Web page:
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restrictive cardiomyopathy

Leslie Citrome, Joseph P McEvoy, Stephen R Saklad
Clozapine is a highly effective antipsychotic medication, which provides a range of significant benefits for patients with schizophrenia, and is the standard of care for treatment-resistant schizophrenia as well as for reducing the risk of suicidal behaviors in schizophrenia and schizoaffective disorder. However, clozapine is widely underutilized, largely because prescribing clinicians lack experience in prescribing it and managing its adverse events (AEs). Clozapine is associated with three uncommon but immediately dangerous AEs-agranulocytosis, myocarditis/cardiomyopathy, and seizures-as well as AEs that may become dangerous if neglected, including weight gain, metabolic syndrome and constipation, and others that are annoying or distressing such as sedation, nighttime enuresis and hypersalivation...
2016: Clinical Schizophrenia & related Psychoses
N W E Van den Berg, M G Slieker, I M van Beynum, C M Bilardo, D de Bruijn, S A Clur, J M J Cornette, I M E Frohn-Mulder, M C Haak, K E H van Loo-Maurus, G T R Manten, A B M H Rackowitz, L A J Rammeloo, A Reimer, M E B Rijlaarsdam, M W Freund
INTRODUCTION: Congenital atrioventricular block (CAVB) is a rare disorder with a significant morbidity and mortality. Consensus regarding the prescription and efficacy of prenatal corticosteroids is lacking. This nationwide study was initiated to evaluate the effects of prenatal treatment with corticosteroids on the outcome of CAVB in The Netherlands. METHODS: All fetuses identified with isolated congenital AVB-II° or AVB-III° in any of the eight academic fetal heart centers of The Netherlands between 2003 and 2013 were included and reviewed...
September 30, 2016: International Journal of Cardiology
Sara Saberi, Sharlene M Day
Inherited cardiomyopathies have highly variable expression in terms of symptoms, functional limitations, and disease severity. Associated risk of sudden cardiac death is also variable. International guidelines currently recommend restriction of all athletes with cardiomyopathy from participation in competitive sports. While the guidelines are necessarily conservative because predictive risk factors for exercise-triggered SCD have not been clearly identified, the risk is clearly not uniform across all athletes and all sports...
November 2016: Cardiology Clinics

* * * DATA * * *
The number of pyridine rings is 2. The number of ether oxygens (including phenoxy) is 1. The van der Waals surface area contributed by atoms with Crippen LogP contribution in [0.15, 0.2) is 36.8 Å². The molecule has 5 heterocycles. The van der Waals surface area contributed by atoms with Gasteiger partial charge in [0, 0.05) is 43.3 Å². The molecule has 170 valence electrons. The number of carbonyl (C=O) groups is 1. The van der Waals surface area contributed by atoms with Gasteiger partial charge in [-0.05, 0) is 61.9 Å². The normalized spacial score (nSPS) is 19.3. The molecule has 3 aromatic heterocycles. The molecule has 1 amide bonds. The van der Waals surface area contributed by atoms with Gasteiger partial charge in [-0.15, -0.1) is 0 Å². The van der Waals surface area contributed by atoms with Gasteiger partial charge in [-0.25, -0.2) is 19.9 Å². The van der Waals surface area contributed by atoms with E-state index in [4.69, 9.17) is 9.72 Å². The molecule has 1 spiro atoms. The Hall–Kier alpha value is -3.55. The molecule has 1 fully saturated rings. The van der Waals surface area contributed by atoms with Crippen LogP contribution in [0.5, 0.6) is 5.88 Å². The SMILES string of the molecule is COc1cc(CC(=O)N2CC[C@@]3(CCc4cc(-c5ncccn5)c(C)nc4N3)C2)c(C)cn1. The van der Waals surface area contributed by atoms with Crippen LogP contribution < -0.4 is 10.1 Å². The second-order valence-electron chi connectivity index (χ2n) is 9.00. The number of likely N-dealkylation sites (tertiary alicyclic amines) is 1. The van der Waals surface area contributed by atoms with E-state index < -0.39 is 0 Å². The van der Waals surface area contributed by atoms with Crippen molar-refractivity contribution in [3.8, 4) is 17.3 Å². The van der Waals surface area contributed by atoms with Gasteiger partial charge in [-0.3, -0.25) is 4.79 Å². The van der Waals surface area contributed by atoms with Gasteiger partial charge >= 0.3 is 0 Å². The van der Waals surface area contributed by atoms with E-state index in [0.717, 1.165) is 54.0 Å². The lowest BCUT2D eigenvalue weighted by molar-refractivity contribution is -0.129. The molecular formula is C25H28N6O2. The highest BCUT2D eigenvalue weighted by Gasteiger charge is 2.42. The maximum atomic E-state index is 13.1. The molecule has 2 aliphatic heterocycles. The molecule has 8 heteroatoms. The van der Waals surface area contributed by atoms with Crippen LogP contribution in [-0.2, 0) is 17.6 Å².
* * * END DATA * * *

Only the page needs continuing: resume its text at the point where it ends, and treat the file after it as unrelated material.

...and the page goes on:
Anna Kostareva, Artem Kiselev, Alexandra Gudkova, Goar Frishman, Andreas Ruepp, Dmitrij Frishman, Natalia Smolina, Svetlana Tarnovskaya, Daniel Nilsson, Anna Zlotina, Tatiana Khodyuchenko, Tatiana Vershinina, Tatiana Pervunina, Alexandra Klyushina, Andrey Kozlenok, Gunnar Sjoberg, Irina Golovljova, Thomas Sejersen, Eugeniy Shlyakhto
BACKGROUND: Cardiomyopathies represent a rare group of disorders often of genetic origin. While approximately 50% of genetic causes are known for other types of cardiomyopathies, the genetic spectrum of restrictive cardiomyopathy (RCM) is largely unknown. The aim of the present study was to identify the genetic background of idiopathic RCM and to compile the obtained genetic variants to the novel signalling pathways using in silico protein network analysis. PATIENTS AND METHODS: We used Illumina MiSeq setup to screen for 108 cardiomyopathy and arrhythmia-associated genes in 24 patients with idiopathic RCM...
2016: PloS One
Vidushi Kulshrestha, Nutan Agarwal
Diabetes in pregnancy starts affecting the foetus even in the pre-conception period. The complications encountered in third trimester are foetal macrosomia and intrauterine foetal demise; birth of a macrosomic baby further leads to shoulder dystocia, birth trauma, brachial plexus injury. Additionally, pregnancies with overt/pregestational diabetes may be complicated with foetal growth restriction, congenital abnormalities diagnosed in third trimester and foetal hypertrophic obstructive cardiomyopathy. Even minor degrees of hyperglycaemia is associated with adverse pregnancy outcome...
September 2016: JPMA. the Journal of the Pakistan Medical Association
Jader Santos Cruz, Fabiana Simão Machado, Catherine Ropert, Danilo Roman-Campos
Chagas disease is caused by the trypanosomatid Trypanosoma cruzi, which chronically causes heart problems in up to 30% of infected patients. Chagas disease was initially restricted to Latin America. However, due to migratory events, this disease may become a serious worldwide health problem. During Chagas disease, many patients die of cardiac arrhythmia despite the apparent benefits of anti-arrhythmic therapy (e.g., amiodarone). Here, we assimilate the cardiac form of Chagas disease to an inflammatory cardiac disease...
August 11, 2016: Trends in Cardiovascular Medicine
Deniz Akdis, Corinna Brunckhorst, Firat Duru, Ardan M Saguner